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Meet Ishita Mili of IMGE Dance

Today we’d like to introduce you to Ishita Mili.

Ishita, can you briefly walk us through your story – how you started and how you got to where you are today.
I’ve been dancing for as long as I can remember. My Bengali family would always sing and dance at every opportunity they could get, so I was exposed to lots of Indian classical, fusion and folk music as I was growing up. By the age of 4, I was choreographing my own solos and was basically the superstar of my own reality. I trained in Bharatanatyam under my guru Smt. Sudha Devulapalli and Indian contemporary fusion under my uncle Sukalyan Bhattacharjee throughout my youth. But when I hit my rebel teen years, I transitioned hip hop to figure out my own identity. In all the styles I explored, I struggled with finding space to talk about narratives that I cared about, that were relevant to current reality. So I embarked on the journey to use all of my dance forms as a global movement language that could speak to anyone.

Has it been a smooth road?
Of the many mountains and obstacles that come with being a 2nd generation immigrant, Bengali Indian, ex-medical student, tiny, female choreographer, one of the questions I’ve been persistently battling with is how to be respectful of traditions while innovating. Being trained in Indian Classical dance, I was taught to work within an extremely complex and system of rules and acceptable behaviors dating back to 1000+ years. Then practicing hip hop and street styles, I am also a guest in the deeply beautiful, diverse, yet political history of Black culture rooted in oppression. The struggle is not just doing due diligence to create work respectfully but also communicating depth of cultural sensitivity without becoming exoticized by the industry, art institutions and audiences.

So let’s switch gears a bit and go into the IMGE Dance story. Tell us more about the business.
I founded IMGE (Ishita Mili Global Exposé, pronounced “image”) in 2017 as a dance company focused on storytelling based in a global movement vocabulary. Inspired by Indian classical, hip hop, and contemporary dance, IMGE is passionate about reimagining how movement connects our experiences. IMGE’s dancers come from all different backgrounds, races, and ethnicities who come together to create the true definition of fusion. We develop multimedia performances with cross-cultural music, film, and theater that challenges boundaries and ask questions. In the past year, IMGE performed for some of the most prominent NYC venues including Lincoln Center and New Victory Theater, debuted in India, and created full-length production “Territory” for the Seattle International Dance Festival. We received multiple standing ovations and exchanged ideas with audiences all over the world. No matter who you are or where you come from, there is always something in IMGE’s work that you can connect to and take back with you.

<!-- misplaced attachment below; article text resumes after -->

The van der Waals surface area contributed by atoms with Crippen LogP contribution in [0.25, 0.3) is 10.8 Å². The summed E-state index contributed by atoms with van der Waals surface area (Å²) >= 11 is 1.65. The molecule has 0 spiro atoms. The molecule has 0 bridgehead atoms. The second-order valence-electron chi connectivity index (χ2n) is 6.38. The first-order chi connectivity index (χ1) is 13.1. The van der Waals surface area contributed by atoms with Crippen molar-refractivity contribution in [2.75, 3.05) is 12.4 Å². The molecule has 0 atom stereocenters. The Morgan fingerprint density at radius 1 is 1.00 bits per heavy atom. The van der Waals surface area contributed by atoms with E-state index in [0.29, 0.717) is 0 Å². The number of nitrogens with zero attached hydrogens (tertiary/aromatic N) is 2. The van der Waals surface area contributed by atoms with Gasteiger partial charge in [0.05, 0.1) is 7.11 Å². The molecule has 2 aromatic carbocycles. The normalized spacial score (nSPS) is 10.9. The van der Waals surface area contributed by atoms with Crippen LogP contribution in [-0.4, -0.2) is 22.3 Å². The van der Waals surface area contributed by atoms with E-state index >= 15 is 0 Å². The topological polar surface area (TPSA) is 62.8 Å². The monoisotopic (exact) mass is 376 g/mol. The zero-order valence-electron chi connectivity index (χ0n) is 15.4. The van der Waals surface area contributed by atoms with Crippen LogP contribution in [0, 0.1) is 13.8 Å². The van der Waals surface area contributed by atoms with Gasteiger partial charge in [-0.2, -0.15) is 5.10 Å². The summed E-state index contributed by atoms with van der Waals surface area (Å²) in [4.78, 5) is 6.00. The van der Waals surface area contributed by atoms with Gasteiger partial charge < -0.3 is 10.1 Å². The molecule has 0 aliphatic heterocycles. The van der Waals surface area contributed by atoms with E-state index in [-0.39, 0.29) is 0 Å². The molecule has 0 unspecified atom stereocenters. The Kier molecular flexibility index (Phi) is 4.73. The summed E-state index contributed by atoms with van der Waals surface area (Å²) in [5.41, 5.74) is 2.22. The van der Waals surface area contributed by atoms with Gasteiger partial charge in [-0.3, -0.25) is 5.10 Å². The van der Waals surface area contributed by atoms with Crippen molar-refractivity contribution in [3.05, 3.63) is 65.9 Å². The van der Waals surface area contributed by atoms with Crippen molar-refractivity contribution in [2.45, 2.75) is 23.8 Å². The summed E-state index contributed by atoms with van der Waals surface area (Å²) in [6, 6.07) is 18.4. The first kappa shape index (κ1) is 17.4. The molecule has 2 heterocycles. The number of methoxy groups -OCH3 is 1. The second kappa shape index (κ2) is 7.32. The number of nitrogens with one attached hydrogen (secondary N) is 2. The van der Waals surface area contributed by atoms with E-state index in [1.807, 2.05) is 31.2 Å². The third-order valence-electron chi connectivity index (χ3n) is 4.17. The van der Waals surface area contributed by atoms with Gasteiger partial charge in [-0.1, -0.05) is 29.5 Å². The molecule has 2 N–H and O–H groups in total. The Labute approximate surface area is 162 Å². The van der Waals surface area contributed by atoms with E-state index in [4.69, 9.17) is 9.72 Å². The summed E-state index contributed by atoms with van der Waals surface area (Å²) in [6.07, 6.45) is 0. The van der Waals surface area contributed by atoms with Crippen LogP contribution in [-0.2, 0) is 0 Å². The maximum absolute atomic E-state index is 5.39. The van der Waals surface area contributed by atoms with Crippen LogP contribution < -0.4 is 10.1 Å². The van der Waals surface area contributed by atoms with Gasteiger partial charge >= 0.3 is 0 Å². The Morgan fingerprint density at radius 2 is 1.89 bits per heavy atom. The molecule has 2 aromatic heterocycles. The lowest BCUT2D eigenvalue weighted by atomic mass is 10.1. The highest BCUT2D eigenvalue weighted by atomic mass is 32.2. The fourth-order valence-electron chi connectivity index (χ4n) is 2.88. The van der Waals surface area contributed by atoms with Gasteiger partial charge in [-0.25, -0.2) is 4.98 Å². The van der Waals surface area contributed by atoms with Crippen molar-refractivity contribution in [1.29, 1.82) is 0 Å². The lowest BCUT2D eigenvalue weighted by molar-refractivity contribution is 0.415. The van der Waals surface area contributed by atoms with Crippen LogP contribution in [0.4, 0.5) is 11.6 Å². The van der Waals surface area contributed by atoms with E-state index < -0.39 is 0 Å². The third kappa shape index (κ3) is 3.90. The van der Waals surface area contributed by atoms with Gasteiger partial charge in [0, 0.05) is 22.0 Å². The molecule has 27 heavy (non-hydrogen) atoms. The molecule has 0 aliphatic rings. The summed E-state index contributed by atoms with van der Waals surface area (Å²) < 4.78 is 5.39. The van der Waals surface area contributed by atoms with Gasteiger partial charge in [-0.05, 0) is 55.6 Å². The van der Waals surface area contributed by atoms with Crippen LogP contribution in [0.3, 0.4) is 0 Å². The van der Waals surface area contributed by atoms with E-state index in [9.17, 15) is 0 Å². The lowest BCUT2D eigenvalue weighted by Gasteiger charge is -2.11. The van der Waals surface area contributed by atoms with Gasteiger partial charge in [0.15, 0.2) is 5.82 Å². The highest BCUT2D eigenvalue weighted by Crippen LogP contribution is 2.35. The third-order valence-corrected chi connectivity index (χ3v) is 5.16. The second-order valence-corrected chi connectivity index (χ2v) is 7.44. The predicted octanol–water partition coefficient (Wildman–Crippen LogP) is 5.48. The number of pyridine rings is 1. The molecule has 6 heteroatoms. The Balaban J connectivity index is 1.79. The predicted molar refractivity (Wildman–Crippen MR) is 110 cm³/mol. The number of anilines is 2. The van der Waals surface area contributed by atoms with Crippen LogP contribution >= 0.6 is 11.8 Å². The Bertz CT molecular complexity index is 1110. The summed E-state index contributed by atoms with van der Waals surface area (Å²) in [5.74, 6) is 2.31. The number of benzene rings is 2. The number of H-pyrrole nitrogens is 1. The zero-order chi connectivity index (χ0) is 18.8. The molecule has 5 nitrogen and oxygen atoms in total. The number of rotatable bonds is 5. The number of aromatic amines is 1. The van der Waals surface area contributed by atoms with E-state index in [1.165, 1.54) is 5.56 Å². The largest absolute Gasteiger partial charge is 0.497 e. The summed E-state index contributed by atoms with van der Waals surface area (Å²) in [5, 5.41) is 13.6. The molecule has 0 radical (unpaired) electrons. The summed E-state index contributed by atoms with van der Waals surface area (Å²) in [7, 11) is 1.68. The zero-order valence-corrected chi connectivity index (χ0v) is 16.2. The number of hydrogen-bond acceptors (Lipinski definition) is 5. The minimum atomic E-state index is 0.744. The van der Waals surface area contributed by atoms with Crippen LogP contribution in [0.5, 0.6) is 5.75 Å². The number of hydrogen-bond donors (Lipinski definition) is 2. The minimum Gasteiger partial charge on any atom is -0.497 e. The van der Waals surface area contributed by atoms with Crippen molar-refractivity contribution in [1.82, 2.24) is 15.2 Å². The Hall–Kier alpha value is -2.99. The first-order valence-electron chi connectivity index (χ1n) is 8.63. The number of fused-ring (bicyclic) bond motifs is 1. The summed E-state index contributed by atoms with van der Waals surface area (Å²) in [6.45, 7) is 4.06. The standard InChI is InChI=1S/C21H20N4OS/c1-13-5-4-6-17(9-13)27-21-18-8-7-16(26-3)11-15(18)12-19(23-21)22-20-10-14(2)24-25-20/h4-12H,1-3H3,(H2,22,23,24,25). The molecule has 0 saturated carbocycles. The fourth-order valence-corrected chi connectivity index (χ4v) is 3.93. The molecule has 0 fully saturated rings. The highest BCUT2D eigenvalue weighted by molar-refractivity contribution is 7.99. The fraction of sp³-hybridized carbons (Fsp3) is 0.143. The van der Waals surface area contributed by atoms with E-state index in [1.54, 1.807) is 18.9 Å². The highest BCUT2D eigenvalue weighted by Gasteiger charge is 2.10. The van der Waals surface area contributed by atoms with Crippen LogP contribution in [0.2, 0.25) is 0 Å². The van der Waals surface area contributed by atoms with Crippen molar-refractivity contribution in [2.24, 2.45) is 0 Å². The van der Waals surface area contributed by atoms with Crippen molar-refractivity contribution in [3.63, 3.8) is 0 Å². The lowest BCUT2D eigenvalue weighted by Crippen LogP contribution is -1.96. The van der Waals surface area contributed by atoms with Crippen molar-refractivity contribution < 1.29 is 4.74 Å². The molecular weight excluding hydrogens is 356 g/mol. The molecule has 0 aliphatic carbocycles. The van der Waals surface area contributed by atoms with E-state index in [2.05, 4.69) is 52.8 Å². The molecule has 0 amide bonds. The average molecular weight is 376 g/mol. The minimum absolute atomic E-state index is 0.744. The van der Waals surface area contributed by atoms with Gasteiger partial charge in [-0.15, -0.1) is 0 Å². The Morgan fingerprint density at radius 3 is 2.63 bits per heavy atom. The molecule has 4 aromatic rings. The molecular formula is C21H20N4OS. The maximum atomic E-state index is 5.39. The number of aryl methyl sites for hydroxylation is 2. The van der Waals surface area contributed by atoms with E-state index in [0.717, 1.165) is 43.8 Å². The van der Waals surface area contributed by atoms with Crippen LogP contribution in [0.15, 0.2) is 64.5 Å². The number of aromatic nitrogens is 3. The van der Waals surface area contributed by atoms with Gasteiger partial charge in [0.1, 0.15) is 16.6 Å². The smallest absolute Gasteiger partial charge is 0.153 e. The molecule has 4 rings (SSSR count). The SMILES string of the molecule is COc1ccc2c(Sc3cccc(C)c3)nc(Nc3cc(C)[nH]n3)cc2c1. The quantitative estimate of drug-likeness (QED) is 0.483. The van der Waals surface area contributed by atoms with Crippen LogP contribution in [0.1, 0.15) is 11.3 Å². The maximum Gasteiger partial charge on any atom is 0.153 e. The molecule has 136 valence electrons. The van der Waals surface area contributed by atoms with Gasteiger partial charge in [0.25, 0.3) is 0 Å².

How do you think the industry will change over the next decade?
The entire performing arts industry has been flipped upside down due to COVID-19. Despite the overbearing challenges this has brought to artists who rely on lives stages, this is also a unique opportunity to innovate within the digital landscape. Because of the additional social issues being brought to light right now, there is also overdue pressure to provide more equity in the performing arts industry to diverse voices. IMGE is entering the short film and virtual performance spaces to use movement in different mediums, while also addressing the current political, cultural, and environmental unrest. I believe the need for impactful dialogue is more important now than ever in this era of rapid change and cultural awakening. Hopefully, the intense stress this industry is going through will create a truly long-lasting change.

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Image Credit:

Matt Furman, Jamie Holland, Joseph Lee, Kevin Yatarola, Mark Salud, Michael Danila

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